Great Story: Eliminating the FEAR FACTOR

Great Stories are written by Guiding Ohio Online AmeriCorps Members about their service.

Being an AmeriCorps Digital Education Specialist has its challenges. Some days there are too many appointments, and on other days you couldn't pay a patron to stop by. But in the end it all balances out. That's because—regardless of the specific problem they're having—it's the same story but with different faces. They're afraid to "try" this or that. Fear has gripped them and they find themselves in the library looking for help. 

But I don't it mind at all; that's why I'm here. I love the idea of helping them find simple solutions to problems that are gigantic to them. Sometimes it's just a matter of a click, and at others, its learning things from scratch. 
 

When I conduct workshops, I like to start with a slide that states, "YOU CAN'T BREAK IT!!!" In a single slide I convince the fearful to take a chance and learn something new. Once they know they can't break it, I show them a second slide. This one states, "YOU CAN'T HURT IT!" Now I have their attention and can proceed with the workshop. 

My first encounter with the FEAR FACTOR came when 18 people registered for a workshop for Tech Savvy Seniors (I have 8 computers). They wanted to learn but were afraid they were too old to learn. And yet they were here. The workshop went smoothly, even under those circumstances. It resulted in lots of one-on-one appointments and attendees anxious for other workshops. They learned a lot from me and I learned a lot from them. I learned that:

  • People fear the unknown and, unless guided, will maintain that fear
  • Guiding people from darkness to light has great rewards for both parties
  • No one wants to be in the dark (AmeriCorps is their "light")
  • Be prepared to repeat yourself over and over and over again
  • An "ah ha" smile (meaning "I got it") says more than a thousand words
  • Apply K.I.S.S. (Keep It Short and Simple)
  • Learning new things can be fun!

The real memory-makers are the one-on-one patrons. One such case is the recent 84 year old who came in with a 15-inch Mac. He had at least 25 icons on his dock and more than 30 items on his desktop. He didn't know what anything was or how it got there. He didn't do much with the computer (he has a Dell desktop he uses also) but wanted to learn. We set up a series of appointments after I cleaned up his dock and desktop. He is now merrily enjoying his Mac.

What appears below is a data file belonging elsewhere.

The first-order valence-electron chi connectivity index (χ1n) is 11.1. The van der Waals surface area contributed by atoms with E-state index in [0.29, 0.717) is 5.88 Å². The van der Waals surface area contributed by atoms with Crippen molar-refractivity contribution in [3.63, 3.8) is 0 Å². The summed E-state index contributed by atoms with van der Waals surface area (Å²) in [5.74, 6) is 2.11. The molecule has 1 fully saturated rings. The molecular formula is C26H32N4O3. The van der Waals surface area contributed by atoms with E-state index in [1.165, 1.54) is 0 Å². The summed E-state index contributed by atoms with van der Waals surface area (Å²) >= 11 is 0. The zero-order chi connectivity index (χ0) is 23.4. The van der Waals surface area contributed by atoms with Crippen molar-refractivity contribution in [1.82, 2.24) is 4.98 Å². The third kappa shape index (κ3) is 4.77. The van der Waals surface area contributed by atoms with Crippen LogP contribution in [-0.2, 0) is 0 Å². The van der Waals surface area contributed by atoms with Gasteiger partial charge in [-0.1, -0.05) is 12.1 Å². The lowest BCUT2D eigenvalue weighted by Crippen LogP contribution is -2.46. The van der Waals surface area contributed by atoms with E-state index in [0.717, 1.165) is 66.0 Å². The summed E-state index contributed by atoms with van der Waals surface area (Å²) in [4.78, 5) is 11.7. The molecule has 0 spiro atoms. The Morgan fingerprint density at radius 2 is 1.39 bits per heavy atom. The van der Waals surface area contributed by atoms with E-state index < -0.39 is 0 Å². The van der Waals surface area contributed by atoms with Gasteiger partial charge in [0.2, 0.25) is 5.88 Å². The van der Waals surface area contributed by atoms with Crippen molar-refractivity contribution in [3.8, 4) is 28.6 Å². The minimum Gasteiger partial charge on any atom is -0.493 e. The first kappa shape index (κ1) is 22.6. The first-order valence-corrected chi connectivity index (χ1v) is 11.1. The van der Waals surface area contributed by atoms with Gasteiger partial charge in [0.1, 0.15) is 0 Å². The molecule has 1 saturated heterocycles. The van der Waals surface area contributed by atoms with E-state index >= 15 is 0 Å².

Another great memory comes from a lady who attended a digital photography workshop and had more than 3,000 photos on her phone. I suggested that she schedule a one-on-one with me and purchase a flash drive to use at our meeting. In an hour, we had everything downloaded and organized enough for her to complete the process at home. 

Overdrive is a big challenge for lots of patrons, whether 18 or 80. It gets really frustrating when you can't open the book you just downloaded, so I spend lots of time on that feature. Then there was the patron who drove 20 miles to have me help her download her book on her iPod, only to find out that she couldn't. I felt bad because what we did could have been accomplished over the phone. She had to download it to a computer, phone or tablet and then transfer it via iTunes. 

 

One of my personal favorites is the Mac Circle, a group of Mac users who meet with me monthly. They are overjoyed to have someone to teach them the ins and outs of this system. It’s a small and intimate group so they can bring their specific questions and find the answers they need. 

 

Lastly, I enjoy working with the 86-year old lady who is learning the keyboard. She brings her grandson to story hour every Tuesday, then runs upstairs to practice on the computer for 40 minutes. She's being coming for two months now and still practices the same keys each week. I think its darling. Last week she asked me about what computer she should buy. I recommended two of them, looked them up at both Staples and Best Buy, and printed off both pages for her. I strongly recommended that she take her grandson with her to be sure she'd get the right thing, and told her to only purchase a software package as an extra. She came back the next week with her computer still in the box, just to let me know how much she appreciated my help. 

 

It's a very humbling feeling knowing that I can provide "light" to those in darkness. And knowing that this community is embracing the digital revolution is very rewarding. As we continue to move forward, it's my hope that Ohio will continue to be guided online for years to come. 

 

Sandee Hemphill